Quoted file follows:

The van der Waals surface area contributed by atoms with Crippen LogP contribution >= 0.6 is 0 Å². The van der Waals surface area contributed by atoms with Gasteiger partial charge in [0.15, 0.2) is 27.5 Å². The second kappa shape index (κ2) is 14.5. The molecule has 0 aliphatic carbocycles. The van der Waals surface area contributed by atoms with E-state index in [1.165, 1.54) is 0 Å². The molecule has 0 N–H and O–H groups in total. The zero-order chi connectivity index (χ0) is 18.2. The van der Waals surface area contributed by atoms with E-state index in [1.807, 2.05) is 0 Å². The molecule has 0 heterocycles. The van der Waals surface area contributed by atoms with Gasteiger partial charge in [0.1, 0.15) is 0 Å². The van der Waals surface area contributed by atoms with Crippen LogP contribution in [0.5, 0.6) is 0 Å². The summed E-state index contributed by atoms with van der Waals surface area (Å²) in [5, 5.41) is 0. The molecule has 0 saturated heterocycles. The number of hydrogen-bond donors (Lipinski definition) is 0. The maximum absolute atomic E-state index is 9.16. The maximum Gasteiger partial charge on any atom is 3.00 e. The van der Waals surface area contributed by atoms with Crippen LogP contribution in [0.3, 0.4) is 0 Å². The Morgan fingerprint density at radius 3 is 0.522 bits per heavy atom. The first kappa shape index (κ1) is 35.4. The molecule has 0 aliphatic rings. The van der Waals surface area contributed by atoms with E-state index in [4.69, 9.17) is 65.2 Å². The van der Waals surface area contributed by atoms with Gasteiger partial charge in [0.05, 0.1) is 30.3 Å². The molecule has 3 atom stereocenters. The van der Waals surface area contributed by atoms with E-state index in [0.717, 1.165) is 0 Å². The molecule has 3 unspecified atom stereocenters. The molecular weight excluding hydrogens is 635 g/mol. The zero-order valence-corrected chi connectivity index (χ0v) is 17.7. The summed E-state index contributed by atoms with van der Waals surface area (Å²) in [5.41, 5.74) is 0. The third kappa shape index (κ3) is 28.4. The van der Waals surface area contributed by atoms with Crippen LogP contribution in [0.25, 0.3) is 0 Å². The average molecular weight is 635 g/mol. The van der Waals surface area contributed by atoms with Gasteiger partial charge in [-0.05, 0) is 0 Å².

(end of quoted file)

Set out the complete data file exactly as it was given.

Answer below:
The van der Waals surface area contributed by atoms with Crippen LogP contribution >= 0.6 is 0 Å². The van der Waals surface area contributed by atoms with Gasteiger partial charge in [0.15, 0.2) is 27.5 Å². The second kappa shape index (κ2) is 14.5. The molecule has 0 aliphatic carbocycles. The van der Waals surface area contributed by atoms with E-state index in [1.165, 1.54) is 0 Å². The molecule has 0 N–H and O–H groups in total. The zero-order chi connectivity index (χ0) is 18.2. The van der Waals surface area contributed by atoms with E-state index in [1.807, 2.05) is 0 Å². The molecule has 0 heterocycles. The van der Waals surface area contributed by atoms with Gasteiger partial charge in [0.1, 0.15) is 0 Å². The van der Waals surface area contributed by atoms with Crippen LogP contribution in [0.5, 0.6) is 0 Å². The summed E-state index contributed by atoms with van der Waals surface area (Å²) in [5, 5.41) is 0. The molecule has 0 saturated heterocycles. The number of hydrogen-bond donors (Lipinski definition) is 0. The maximum absolute atomic E-state index is 9.16. The maximum Gasteiger partial charge on any atom is 3.00 e. The van der Waals surface area contributed by atoms with Crippen LogP contribution in [0.3, 0.4) is 0 Å². The Morgan fingerprint density at radius 3 is 0.522 bits per heavy atom. The first kappa shape index (κ1) is 35.4. The molecule has 0 aliphatic rings. The van der Waals surface area contributed by atoms with E-state index in [4.69, 9.17) is 65.2 Å². The van der Waals surface area contributed by atoms with Gasteiger partial charge in [0.05, 0.1) is 30.3 Å². The molecule has 3 atom stereocenters. The van der Waals surface area contributed by atoms with E-state index in [0.717, 1.165) is 0 Å². The molecule has 3 unspecified atom stereocenters. The molecular weight excluding hydrogens is 635 g/mol. The zero-order valence-corrected chi connectivity index (χ0v) is 17.7. The summed E-state index contributed by atoms with van der Waals surface area (Å²) in [5.41, 5.74) is 0. The third kappa shape index (κ3) is 28.4. The van der Waals surface area contributed by atoms with Crippen LogP contribution in [0.25, 0.3) is 0 Å². The average molecular weight is 635 g/mol. The van der Waals surface area contributed by atoms with Gasteiger partial charge in [-0.05, 0) is 0 Å².